By KEVIN BELL

Teaching on-line takes the same sort of discipline and self-motivation that society and we are requesting of our students.

It can also be incredibly rewarding and can mitigate certain failings of even the best in-person teaching; where we tend to call on students who look like us, we have unconscious gender bias, we tend to teach to our own learning style and we can even, sometimes, be sleepy ourselves and not want to go to class at 4pm on a Friday.

On-line (well set up) can democratise participation: no one’s voice is louder or visage more (for whatever reason) more appealing. Gender differences tend to be quashed and non-native speakers / those from more passive cultures, are not penalised. Periodic bonuses occur in the form of explanations or use of illustrative (pop-culture?) metaphors by students. You, the instructor, then get to endorse, agree and subsequently re-use those versions in future classes- becoming instantly cooler than you arguably are in real life!

Instructors who dislike or distrust “on-line” too much to show up and won’t change that thinking should not be given online teaching assignments. Not every personality makes a good on-line instructor. The stages of some sages don’t translate well to virtual. What is said in (face-to-face) class tends to fade away, what you post in on-line stays in black and white for all to see.
Those who are a fit or who get it, in its slightly compulsive glory (the e-Bay, Facebook, TripAdvisor, / Jigsaw puzzling, tomato-growing crowd), should be supported and cherished.

People can even grow to prefer their online persona to their real world personality. Humour can be used, as can challenge, ambiguity and even contradiction to provide mnemonic emphasis to key teaching points. Peer-to-peer opportunities should be sought – you cannot be there 24 hours a day but in a big class, and certainly in a class featuring different time zones, someone is likely to be there at any time when someone else is having a problem. It doesn’t always have to be you. From a technical perspective, back end system data can illustrate exactly where students are struggling – and it’s almost never where you thought it would be. Challenging content can be revisited or supplemental examples provided.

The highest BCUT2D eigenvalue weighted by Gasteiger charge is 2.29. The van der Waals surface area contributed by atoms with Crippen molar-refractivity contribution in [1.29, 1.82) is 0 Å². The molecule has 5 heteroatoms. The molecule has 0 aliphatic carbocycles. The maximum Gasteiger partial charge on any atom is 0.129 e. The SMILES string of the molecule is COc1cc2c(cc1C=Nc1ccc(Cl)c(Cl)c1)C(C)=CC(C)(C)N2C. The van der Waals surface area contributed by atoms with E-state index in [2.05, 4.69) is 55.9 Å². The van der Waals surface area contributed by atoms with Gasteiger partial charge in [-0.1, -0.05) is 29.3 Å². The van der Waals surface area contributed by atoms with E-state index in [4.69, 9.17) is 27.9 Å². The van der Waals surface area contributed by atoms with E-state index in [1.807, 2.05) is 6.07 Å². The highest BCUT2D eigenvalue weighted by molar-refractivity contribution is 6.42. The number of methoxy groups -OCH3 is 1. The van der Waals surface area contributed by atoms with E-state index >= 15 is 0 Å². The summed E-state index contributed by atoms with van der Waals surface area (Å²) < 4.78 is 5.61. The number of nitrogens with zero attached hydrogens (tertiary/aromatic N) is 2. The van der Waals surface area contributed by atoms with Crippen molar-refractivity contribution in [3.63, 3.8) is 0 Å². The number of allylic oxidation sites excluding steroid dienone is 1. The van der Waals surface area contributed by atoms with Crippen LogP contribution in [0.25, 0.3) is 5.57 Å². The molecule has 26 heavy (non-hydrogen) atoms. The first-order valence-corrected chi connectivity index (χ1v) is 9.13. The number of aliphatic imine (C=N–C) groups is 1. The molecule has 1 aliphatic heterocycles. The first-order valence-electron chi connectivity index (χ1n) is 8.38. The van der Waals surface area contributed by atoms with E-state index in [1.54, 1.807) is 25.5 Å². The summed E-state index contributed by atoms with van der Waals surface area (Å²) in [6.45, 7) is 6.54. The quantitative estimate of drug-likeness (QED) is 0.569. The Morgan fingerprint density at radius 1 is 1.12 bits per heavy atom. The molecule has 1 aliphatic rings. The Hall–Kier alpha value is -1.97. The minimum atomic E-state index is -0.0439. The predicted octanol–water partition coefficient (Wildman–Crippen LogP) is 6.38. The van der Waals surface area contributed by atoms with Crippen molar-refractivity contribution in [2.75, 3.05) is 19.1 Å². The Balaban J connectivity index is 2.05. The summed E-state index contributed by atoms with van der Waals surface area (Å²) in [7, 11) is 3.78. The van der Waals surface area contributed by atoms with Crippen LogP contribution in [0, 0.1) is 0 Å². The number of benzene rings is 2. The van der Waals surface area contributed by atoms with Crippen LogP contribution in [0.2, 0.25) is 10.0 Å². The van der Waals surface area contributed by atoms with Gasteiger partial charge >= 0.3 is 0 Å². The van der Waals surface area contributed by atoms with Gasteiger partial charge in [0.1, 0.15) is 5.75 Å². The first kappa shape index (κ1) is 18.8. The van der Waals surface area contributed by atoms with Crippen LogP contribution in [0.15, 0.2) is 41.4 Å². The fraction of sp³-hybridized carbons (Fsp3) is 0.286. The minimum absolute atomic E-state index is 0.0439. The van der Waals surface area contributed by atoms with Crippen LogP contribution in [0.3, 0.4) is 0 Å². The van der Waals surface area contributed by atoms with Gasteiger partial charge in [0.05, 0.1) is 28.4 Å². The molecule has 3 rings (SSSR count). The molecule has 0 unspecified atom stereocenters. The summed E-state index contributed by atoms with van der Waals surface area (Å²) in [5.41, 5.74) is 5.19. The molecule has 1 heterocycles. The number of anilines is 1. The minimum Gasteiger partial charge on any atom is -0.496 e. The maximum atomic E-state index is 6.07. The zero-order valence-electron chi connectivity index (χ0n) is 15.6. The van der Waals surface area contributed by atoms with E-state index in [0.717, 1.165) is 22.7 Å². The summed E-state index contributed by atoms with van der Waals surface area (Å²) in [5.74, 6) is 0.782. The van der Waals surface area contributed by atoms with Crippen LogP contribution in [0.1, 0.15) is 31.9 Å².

My job and the job of the instructional designers and learning scientists I work with, should be supporting great instruction and genuine effort with appropriate canvases on which learning can happen. Our job starts to develop massive overheads and will not work if it is a sticking plaster solution; if we are tasked with the development of materials to mitigate for instructors who don’t want to be there (and show it) or don’t show up at all, we will all fail.

Despite the tendency to zero in on polished (boutique) materials as a golden bullet, the most important task for us all is to convince the academics that the most important aspect of an on-line class is still the instructor.

In my early days, (2008-2010) at Southern New Hampshire University, looking at data – it was instructive to learn that close to 95 per cent of student grievances concerned either lack of clarity of expectations or inadequate feedback. The feedback issue was neatly split between insufficient and not timely (feedback on assignment one not received before assignment two was due). Fewer than 3 per cent of student grievances even mentioned format, design or currency of content. Not that we neglected content quality, but we did note that people are way more accepting of basic materials well supported than they are of great materials supported poorly (or not at all).